6) Griping or Complaining
I am guilty of this sometimes. When I get frustrated about something, it's easy to tweet out a short rant and feel like I've gotten something off my chest.
Publicly spewing negativity is a bad idea. While there are some very nice people out there who will tweet at me with pictures of kittens and puppies, my follower count takes a small dip each time I rant about something. People don't like to be surrounded by negative people. So try to avoid airing out your dirty laundry on Twitter and maintain a positive outlook -- your followers will love you for it.
7) Tweeting All Your Content for the Day at Once
You might not have much time for Twitter. In fact, Twitter (and other social media responsibilities) might be your "morning coffee" activity, which means you spend 15 minutes responding to tweets, publishing new tweets, and sharing interesting content. But don't forget to space things out! If you tweet five times in a row first thing in the morning, and that's it for the day, your tweets will only be seen by people who happen to check Twitter around that time. Your tweets will be pushed too far down the stream for the afternoon crowd to see.
You can use tools like Social Inbox to schedule your tweets throughout the day. This way, you can still get your Twitter tasks out of the way in the morning, but your account will be active throughout the day.
There are certain mundane details of your life that your Twitter followers probably don't want to know about, including but not limited to problems you're having with your wilted lettuce, how uncooperative your children are being in the grocery store, or how many hours of sleep you got last night. #nobodycares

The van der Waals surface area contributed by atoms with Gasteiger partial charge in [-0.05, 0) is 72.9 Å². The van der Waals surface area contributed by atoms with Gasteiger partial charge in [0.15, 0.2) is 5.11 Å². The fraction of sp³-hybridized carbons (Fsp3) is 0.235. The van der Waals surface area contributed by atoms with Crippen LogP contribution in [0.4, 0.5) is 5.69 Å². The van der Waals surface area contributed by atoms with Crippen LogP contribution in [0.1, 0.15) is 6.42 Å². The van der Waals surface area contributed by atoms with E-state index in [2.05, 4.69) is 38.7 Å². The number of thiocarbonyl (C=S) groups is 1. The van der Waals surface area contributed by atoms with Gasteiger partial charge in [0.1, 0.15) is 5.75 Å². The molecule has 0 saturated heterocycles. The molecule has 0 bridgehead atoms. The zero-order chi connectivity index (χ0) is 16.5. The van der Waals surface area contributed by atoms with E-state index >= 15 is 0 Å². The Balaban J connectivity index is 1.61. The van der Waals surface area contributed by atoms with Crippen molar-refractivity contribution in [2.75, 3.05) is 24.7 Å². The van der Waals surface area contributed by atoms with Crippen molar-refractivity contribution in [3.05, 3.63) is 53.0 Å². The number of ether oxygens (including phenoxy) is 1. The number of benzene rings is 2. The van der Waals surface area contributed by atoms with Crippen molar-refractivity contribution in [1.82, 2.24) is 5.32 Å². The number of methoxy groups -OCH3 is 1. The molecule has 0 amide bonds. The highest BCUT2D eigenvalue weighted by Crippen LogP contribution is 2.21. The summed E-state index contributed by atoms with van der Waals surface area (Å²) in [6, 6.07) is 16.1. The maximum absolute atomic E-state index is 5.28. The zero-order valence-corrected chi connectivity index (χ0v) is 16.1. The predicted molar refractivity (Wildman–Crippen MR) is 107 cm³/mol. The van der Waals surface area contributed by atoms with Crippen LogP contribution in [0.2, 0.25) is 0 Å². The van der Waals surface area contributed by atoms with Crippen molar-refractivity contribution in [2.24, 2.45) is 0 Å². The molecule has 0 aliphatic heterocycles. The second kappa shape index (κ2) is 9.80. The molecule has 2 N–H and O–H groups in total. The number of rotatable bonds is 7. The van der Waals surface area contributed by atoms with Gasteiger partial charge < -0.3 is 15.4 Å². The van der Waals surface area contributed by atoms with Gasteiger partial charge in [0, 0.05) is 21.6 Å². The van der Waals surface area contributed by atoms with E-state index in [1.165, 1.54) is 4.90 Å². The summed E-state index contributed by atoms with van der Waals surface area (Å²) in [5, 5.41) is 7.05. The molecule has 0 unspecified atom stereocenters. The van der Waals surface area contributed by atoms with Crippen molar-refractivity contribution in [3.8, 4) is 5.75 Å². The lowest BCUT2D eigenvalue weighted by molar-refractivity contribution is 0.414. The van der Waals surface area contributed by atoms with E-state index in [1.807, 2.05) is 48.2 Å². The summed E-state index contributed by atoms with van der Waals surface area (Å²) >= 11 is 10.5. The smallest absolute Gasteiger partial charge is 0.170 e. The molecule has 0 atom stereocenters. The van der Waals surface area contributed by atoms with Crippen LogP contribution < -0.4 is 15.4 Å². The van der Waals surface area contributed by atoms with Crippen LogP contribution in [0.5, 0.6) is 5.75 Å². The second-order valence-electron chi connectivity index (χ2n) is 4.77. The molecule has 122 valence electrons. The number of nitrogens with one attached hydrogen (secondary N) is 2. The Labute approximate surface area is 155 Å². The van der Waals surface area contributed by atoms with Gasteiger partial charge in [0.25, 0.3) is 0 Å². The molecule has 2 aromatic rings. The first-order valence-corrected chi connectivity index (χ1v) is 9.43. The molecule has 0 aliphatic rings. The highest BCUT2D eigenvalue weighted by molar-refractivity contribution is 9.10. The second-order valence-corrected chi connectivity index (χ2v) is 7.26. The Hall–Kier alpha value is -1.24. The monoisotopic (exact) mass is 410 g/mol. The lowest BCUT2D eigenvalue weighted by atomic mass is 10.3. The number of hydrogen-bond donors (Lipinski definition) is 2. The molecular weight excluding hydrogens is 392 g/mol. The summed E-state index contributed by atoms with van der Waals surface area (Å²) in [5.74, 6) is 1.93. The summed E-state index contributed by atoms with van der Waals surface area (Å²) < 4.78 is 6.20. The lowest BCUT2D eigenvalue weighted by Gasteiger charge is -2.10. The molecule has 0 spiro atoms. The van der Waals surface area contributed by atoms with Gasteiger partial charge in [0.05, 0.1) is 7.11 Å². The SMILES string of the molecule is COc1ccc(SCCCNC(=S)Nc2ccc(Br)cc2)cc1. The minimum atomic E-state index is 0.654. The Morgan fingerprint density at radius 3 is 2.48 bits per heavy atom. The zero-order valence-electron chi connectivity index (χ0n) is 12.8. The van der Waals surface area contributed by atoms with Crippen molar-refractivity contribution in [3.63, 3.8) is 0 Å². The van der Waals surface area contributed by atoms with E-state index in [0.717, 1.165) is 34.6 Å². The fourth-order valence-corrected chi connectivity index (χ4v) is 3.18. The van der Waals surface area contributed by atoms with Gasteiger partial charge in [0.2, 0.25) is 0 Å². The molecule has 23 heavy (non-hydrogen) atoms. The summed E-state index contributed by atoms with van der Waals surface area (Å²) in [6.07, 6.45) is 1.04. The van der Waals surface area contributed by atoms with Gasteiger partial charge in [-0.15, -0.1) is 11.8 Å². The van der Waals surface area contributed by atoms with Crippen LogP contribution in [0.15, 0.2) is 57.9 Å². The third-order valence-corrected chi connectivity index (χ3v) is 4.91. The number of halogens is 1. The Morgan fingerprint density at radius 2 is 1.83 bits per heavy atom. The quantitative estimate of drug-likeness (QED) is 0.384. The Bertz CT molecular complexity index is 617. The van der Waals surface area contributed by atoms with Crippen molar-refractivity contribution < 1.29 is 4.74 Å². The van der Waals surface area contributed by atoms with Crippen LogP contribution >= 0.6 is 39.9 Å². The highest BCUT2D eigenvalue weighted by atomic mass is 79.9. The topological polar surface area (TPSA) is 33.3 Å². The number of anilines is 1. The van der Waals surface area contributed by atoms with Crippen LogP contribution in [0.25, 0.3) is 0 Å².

Sometimes it's fine to share this kind of day-to-day life drama -- it adds to your personality, makes you more relatable, and lets you connect with your audience. But if you only tweet this stuff ... all the time ... you won't become a very influential person on Twitter (unless you're already a celebrity).
Oversharing could also mean tweeting too frequently. If you overwhelm your followers' Twitter streams, they likely won't follow you for long.
9) Auto DMs
There are some services you can use to automatically send a direct message (DM) to a new follower. Sadly, some people still think using these services is a good idea. Upon polling Twitter to ask why people would unfollow someone, auto DM was the #1 most common response. Auto DMs are annoying, inauthentic, and make you seem like a bot or spammer.
10) Being Rude to Other Twitter Users
I will never understand why people go out of their way to be mean or rude to strangers on Twitter, but it happens all the time. Maybe you've read articles saying the best way to gain a following is to be controversial. Or maybe you don't realize you're being rude.
A good rule of thumb to follow: If you wouldn't say something to someone's face in real life, you shouldn't say it to them on Twitter. The same etiquette should apply. For the most part, Twitter isn't really anonymous. The people you're rude to can see who you are. So for goodness sake, behave!
11) Only Retweeting
If you like to retweet often, that's great! You're not being overly-self-promotional, and you're contributing to the conversation. But there is the opposite extreme as well, and that's ONLY retweeting other people's tweets, especially if you don't provide commentary of your own. If you want to be influential on Twitter, you need to contribute some original content, as well. Otherwise your followers might as well only follow the people you retweet, and not follow you.